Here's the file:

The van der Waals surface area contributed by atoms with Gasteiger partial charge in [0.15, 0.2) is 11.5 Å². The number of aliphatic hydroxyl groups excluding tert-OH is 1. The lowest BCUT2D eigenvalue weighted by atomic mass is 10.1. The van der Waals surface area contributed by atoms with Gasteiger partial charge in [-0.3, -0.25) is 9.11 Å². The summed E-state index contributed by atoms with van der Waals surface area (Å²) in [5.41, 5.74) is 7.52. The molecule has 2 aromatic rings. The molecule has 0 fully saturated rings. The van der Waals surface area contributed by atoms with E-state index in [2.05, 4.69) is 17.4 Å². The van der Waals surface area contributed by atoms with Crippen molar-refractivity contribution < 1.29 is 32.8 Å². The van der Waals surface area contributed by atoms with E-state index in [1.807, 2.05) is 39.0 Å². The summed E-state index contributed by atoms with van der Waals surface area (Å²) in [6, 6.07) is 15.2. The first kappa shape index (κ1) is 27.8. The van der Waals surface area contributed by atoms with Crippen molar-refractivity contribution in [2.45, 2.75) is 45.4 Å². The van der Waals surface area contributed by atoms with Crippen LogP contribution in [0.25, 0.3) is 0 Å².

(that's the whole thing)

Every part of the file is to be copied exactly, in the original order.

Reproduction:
The van der Waals surface area contributed by atoms with Gasteiger partial charge in [0.15, 0.2) is 11.5 Å². The number of aliphatic hydroxyl groups excluding tert-OH is 1. The lowest BCUT2D eigenvalue weighted by atomic mass is 10.1. The van der Waals surface area contributed by atoms with Gasteiger partial charge in [-0.3, -0.25) is 9.11 Å². The summed E-state index contributed by atoms with van der Waals surface area (Å²) in [5.41, 5.74) is 7.52. The molecule has 2 aromatic rings. The molecule has 0 fully saturated rings. The van der Waals surface area contributed by atoms with E-state index in [2.05, 4.69) is 17.4 Å². The van der Waals surface area contributed by atoms with Crippen molar-refractivity contribution < 1.29 is 32.8 Å². The van der Waals surface area contributed by atoms with E-state index in [1.807, 2.05) is 39.0 Å². The summed E-state index contributed by atoms with van der Waals surface area (Å²) in [6, 6.07) is 15.2. The first kappa shape index (κ1) is 27.8. The van der Waals surface area contributed by atoms with Crippen molar-refractivity contribution in [2.45, 2.75) is 45.4 Å². The van der Waals surface area contributed by atoms with Crippen LogP contribution in [0.25, 0.3) is 0 Å².